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No Touching At All

No Touching At All - Kou Yoneda Edit 4/19/14: THERE WILL BE A MOVIE?!

Decided to do a review of this after my fifth reread. :D

Doushitemo Furetakunai (translation: No touching at all/I don’t want to touch) remains as my favorite comic by Yoneda Kou and is definitely one of my favorite M/M comics of all time. The story centers around Shima Toshiaki, the new employee of the systems section department of some undisclosed company, and his relationship with the section chief Togawa. Shima is an introverted gay man who just got over an ugly relationship with a closeted man from his previous company. Togawa is the polar opposite: loud, carefree, and very social in his dealings with others. He’s also straight as a pole and has plans of eventually having his own family.

While the plot itself may not win most original gay-for-you story of the century, especially to veterans of M/M fiction, I believe the execution of it was done well. However, it was the artistic style and characters that make DF shine among the stagnant waters of M/M comics (which is pretty much porn-without-plot it seems). Yoneda Kou has a very subtle, yet poignant quality to her style that is reminiscent of some writing styles of M/M authors I very much admire and appreciate. I feel like I have to take the time to appreciate not only the quality of the actual drawings itself, but her execution of the story from one panel to the next. I call it her “art prose” (now I’m just making up words!). She doesn’t really focus on the sex between her characters – it’s there, but subtle and tactfully done.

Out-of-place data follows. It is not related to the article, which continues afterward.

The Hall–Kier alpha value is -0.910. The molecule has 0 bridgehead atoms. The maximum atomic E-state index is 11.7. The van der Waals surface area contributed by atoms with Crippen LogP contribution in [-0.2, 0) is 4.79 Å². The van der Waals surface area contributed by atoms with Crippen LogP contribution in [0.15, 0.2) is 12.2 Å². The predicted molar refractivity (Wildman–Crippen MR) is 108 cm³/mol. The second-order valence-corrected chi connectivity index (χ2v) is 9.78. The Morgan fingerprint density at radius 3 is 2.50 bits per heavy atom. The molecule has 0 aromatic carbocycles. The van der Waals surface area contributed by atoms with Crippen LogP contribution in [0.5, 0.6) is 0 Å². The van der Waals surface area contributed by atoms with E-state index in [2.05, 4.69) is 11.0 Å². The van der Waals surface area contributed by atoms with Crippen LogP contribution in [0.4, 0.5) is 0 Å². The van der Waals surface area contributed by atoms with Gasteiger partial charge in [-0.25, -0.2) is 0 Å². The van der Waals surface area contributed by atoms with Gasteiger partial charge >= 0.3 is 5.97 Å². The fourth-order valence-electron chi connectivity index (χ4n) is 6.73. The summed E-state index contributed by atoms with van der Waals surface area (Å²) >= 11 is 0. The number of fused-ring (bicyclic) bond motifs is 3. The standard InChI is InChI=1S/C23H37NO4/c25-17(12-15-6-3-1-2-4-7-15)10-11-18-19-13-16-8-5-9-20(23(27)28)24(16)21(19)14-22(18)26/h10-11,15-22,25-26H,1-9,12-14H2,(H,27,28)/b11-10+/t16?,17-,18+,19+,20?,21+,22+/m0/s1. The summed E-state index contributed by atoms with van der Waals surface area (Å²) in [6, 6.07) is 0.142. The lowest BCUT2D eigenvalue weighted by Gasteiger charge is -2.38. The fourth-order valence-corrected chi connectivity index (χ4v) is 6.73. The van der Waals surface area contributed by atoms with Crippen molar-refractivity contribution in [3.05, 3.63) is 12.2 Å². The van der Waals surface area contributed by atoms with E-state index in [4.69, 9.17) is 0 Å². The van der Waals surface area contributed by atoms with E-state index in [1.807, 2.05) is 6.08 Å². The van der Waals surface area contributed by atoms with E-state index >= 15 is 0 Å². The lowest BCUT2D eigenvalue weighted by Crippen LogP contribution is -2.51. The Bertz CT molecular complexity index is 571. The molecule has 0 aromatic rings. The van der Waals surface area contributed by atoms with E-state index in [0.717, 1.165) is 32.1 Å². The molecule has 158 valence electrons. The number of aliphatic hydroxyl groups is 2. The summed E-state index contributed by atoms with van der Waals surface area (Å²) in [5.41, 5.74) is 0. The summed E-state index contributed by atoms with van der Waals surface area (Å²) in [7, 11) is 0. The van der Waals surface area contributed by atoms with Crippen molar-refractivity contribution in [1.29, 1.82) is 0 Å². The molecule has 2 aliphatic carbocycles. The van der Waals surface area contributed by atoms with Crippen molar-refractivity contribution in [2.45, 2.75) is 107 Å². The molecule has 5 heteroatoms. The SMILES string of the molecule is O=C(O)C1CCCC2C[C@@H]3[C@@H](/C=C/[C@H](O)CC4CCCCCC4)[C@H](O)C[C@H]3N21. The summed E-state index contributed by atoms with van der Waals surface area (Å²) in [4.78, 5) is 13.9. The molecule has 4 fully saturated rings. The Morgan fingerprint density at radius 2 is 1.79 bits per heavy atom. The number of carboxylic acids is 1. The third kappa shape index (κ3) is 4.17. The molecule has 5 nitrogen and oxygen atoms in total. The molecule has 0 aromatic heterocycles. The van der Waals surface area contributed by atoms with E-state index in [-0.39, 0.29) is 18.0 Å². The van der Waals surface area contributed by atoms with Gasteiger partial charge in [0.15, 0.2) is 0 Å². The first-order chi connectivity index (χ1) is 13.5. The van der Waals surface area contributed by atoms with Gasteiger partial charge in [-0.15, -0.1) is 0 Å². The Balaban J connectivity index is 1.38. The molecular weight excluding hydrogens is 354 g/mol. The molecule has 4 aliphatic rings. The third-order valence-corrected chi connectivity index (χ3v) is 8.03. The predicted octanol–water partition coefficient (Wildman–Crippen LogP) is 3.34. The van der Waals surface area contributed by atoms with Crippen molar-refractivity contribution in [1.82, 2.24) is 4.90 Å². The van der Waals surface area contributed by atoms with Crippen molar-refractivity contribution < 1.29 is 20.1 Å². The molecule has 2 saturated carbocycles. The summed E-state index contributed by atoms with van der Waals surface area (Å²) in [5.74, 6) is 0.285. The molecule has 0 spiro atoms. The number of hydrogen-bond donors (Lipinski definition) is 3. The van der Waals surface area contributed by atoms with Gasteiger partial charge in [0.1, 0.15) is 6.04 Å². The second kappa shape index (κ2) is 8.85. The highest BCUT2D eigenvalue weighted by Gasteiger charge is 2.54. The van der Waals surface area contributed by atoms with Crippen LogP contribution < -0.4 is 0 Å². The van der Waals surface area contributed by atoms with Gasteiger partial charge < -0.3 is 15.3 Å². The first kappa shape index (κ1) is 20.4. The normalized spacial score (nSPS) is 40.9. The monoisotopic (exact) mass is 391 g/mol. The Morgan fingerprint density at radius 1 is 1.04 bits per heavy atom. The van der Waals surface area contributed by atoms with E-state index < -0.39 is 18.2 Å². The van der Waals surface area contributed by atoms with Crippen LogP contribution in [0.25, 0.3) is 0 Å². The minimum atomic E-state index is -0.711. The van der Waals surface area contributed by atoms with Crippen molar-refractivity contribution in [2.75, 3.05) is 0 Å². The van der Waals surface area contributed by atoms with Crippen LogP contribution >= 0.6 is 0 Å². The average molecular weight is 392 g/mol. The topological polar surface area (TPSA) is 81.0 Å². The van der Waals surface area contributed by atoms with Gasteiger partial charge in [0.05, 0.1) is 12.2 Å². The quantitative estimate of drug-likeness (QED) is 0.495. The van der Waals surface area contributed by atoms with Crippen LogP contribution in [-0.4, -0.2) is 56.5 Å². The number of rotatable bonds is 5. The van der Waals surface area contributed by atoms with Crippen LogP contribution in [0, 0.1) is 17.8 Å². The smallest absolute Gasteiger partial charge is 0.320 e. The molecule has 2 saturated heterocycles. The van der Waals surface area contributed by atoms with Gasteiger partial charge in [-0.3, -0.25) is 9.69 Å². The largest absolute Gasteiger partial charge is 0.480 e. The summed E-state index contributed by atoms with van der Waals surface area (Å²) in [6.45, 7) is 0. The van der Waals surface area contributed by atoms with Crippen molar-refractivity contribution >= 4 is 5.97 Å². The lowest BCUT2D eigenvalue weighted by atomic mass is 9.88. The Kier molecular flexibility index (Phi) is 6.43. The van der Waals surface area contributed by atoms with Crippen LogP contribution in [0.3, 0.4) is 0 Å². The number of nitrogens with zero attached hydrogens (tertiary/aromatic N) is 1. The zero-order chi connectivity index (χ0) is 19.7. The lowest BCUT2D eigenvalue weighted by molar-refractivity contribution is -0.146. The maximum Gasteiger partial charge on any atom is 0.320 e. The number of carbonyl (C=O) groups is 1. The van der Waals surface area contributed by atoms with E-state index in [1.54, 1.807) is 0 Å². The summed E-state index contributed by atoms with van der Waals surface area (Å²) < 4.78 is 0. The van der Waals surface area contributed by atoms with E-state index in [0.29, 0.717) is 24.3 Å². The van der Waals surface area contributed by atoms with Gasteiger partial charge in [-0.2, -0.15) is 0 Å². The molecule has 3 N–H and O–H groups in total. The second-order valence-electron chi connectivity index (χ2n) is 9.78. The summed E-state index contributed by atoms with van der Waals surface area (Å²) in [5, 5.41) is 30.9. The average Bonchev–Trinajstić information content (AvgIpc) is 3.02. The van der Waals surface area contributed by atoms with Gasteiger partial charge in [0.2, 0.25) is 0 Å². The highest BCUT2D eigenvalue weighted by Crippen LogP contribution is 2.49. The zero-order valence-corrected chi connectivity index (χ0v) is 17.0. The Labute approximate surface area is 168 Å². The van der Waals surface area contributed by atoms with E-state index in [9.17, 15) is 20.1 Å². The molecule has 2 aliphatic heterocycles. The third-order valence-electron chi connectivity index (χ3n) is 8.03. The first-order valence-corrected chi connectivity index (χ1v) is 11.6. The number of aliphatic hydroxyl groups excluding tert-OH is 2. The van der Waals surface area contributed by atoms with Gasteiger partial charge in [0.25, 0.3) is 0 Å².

I do want to warn readers that there IS a published, translated version of DF titled “No Touching At All.” It can be found on major retailers for digital download (i.e. Amazon and eManga) for purchase. I really hate to say this, but I will be blunt: the official translations for this story sucks, and not in the way that turns me on either. There are moments when conversations don’t make sense. That wouldn’t have bothered me so much since this only occurs occasionally. However, it carried over to the more intimate situations as well where the moment felt ruined because of badly done translations. After I bought the digital ebook version, I switched back to rereading the fan-translated material after about halfway through and started enjoying it again. Not only that, but the digital quality of the published version leaves much to be desired (I was reading the PDF I bought from eManga on my iPad 2, and wasn’t impressed). So my recommendation: read the fan-translated version of DF online. It is well done, understandable, and devoid of bad grammar and misspellings. You can read it online on any major “manga” hosting sites such as Mangafox. Here’s a direct here